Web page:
From Byron's Don Juan:
The troops, already disembark'd, push'd on
To take a battery on the right; the others,
Who landed lower down, their landing done,
Had set to work as briskly as their brothers:
Being grenadiers, they mounted one by one,
Cheerful as children climb the breasts of mothers,
O'er the entrenchment and the palisade,
Quite orderly, as if upon parade.
And this was admirable; for so hot
The fire was, that were red Vesuvius loaded,
Besides its lava, with all sorts of shot
And shells or hells, it could not more have goaded.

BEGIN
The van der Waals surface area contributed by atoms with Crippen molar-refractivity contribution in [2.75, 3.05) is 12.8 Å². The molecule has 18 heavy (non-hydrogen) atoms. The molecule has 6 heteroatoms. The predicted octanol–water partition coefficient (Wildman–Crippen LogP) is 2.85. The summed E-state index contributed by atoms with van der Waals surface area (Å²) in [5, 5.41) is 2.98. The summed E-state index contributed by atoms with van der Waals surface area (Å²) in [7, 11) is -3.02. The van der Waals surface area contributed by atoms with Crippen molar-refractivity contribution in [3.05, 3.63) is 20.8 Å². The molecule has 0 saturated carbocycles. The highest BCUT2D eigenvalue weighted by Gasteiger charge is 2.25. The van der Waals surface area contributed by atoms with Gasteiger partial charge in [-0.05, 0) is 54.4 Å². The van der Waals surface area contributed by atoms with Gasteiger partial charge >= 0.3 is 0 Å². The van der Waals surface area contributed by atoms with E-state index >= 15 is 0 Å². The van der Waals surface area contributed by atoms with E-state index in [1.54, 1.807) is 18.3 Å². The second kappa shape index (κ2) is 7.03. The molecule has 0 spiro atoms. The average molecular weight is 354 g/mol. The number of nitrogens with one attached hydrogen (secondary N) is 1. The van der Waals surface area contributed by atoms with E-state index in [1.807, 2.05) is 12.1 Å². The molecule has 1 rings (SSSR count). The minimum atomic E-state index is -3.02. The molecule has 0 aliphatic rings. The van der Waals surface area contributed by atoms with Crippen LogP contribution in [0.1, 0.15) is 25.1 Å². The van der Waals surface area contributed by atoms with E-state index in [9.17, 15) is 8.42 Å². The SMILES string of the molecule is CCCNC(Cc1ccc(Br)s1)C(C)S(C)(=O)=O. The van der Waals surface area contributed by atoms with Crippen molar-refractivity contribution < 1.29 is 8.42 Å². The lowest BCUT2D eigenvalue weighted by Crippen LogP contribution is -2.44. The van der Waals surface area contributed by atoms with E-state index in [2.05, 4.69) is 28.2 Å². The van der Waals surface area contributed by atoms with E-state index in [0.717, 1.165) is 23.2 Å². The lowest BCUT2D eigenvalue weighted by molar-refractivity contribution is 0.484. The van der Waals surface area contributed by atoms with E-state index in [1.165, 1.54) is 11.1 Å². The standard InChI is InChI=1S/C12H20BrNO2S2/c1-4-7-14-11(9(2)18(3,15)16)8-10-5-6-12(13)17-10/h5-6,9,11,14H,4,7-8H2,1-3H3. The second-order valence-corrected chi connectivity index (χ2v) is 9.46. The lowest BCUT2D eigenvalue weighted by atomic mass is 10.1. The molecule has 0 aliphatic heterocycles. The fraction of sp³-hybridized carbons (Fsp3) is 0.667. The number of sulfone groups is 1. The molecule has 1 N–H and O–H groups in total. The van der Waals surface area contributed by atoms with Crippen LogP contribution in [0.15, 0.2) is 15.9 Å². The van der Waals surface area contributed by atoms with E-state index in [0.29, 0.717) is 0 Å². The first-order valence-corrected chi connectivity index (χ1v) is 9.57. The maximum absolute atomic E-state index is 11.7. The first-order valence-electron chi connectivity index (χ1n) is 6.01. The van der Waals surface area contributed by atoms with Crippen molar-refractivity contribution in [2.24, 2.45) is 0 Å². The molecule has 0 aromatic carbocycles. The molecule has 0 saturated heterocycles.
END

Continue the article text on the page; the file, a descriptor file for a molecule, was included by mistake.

Of officers a third fell on the spot,
A thing which victory by no means boded
To gentlemen engaged in the assault:
Hounds, when the huntsman tumbles, are at fault.
So when a huntsman stumbles over something, he blames his hounds. But how does that explain that "since 33% of the officers died in the attack, this was a sign that the army was to be victorious"?
These two observations seem unrelated to me. Am I missing something?